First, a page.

Calculated wrist joint moments in primates are indeed lower during digitigrade walking than when these animals run with a more palmigrade-like hand posture (Patel, 2010b). However, this could be due mainly to the higher GRF magnitudes at faster speeds; a moment equals the product of the GRF magnitude and its load arm length about the center of a joint. If digitigrady is truly related to increased locomotor efficiency when walking, these primates should also display lower activation of the wrist flexors when walking compared with running. Additionally, because the finger flexor muscles have tendons crossing the volar side of the wrist joint, they too should be recruited more when running in order to assist the wrist flexors in balancing extension moments at this joint (Fig. 1). Electromyography (EMG) patterns for finger flexor muscles in rhesus macaques reported by Courtine and colleagues (Courtine et al., 2005) offer some support for this proposal in that higher levels of EMG activity were observed in both the m. flexor digitorum superficialis and m. flexor digitorum profundus in one individual when it moved fast and used what appears to be a less digitigrade hand posture. However, the fact that similar EMG activity patterns were not observed in their second experimental subject (Courtine et al., 2005), and that there are currently no published EMG data from the flexors of the wrist joint in any other digitigrade monkey, leaves this issue unresolved.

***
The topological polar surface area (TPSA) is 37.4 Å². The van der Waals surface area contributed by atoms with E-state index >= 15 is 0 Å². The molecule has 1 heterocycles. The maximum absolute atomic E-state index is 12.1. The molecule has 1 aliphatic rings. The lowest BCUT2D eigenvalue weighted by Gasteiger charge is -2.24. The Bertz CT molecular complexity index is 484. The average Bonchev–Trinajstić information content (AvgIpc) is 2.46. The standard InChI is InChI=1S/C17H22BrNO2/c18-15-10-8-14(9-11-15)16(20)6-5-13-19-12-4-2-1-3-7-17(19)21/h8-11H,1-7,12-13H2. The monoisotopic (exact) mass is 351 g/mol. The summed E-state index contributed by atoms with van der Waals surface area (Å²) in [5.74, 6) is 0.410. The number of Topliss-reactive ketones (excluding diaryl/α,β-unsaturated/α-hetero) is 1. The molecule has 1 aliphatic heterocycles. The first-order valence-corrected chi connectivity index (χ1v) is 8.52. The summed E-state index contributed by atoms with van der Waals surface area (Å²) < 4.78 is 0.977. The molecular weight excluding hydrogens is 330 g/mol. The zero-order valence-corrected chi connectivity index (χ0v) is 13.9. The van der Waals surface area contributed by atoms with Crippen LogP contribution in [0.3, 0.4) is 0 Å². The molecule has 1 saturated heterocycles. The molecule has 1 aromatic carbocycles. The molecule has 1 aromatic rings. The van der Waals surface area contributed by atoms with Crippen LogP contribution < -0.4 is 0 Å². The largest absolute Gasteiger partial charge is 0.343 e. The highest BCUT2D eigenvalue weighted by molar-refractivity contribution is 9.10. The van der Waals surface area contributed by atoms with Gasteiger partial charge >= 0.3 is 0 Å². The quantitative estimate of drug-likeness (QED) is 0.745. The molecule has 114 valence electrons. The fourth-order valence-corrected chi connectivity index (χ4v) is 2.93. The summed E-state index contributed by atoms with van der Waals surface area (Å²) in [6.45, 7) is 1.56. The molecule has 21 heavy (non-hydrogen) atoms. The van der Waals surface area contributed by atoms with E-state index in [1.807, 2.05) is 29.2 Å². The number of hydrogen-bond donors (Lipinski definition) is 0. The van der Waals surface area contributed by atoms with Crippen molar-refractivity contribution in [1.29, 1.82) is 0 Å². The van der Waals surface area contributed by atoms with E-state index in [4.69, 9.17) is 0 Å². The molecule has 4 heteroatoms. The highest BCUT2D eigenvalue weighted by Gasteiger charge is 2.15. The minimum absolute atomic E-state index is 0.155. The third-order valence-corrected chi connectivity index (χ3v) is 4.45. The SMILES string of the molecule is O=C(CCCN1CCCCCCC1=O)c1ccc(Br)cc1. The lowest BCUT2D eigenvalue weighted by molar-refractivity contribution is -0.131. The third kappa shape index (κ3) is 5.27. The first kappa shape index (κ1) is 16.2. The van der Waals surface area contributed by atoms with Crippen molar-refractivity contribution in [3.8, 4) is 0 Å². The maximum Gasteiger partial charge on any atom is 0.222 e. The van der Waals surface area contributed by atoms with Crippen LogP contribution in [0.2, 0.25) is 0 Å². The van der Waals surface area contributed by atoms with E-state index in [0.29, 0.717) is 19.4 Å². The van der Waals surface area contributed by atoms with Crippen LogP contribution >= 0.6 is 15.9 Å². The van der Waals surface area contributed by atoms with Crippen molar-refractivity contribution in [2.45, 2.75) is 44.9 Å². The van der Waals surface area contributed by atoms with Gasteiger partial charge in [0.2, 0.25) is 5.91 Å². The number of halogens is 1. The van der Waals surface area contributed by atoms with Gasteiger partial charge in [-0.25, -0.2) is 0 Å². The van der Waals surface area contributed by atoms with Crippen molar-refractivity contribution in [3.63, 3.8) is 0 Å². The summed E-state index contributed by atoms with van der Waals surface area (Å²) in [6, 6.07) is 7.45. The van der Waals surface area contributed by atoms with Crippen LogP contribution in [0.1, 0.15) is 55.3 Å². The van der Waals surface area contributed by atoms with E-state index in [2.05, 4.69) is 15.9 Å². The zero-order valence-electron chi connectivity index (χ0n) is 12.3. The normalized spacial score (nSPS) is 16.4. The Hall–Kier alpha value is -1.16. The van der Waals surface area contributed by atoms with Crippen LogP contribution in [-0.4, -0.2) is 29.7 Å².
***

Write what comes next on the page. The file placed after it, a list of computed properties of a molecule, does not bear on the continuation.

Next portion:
In this study, we investigated the relationship between digitigrade hand postures and use of anti-gravity muscles during walking, running and galloping in (semi-) terrestrial, facultatively digitigrade olive baboons. Using telemetered EMG from the wrist and finger flexor muscles, four questions were addressed. (1) What is the typical recruitment profile of each muscle during a step cycle of quadrupedal locomotion? (2) Do speed and the use of different hand postures influence muscle activity patterns? (3) Is the use of a digitigrade hand posture at slow speeds in baboons associated with reduced activation of these anti-gravity muscles? (4) Is the use of a palmigrade hand posture at fast speeds associated with increased activation of these same muscles?
MATERIALS AND METHODS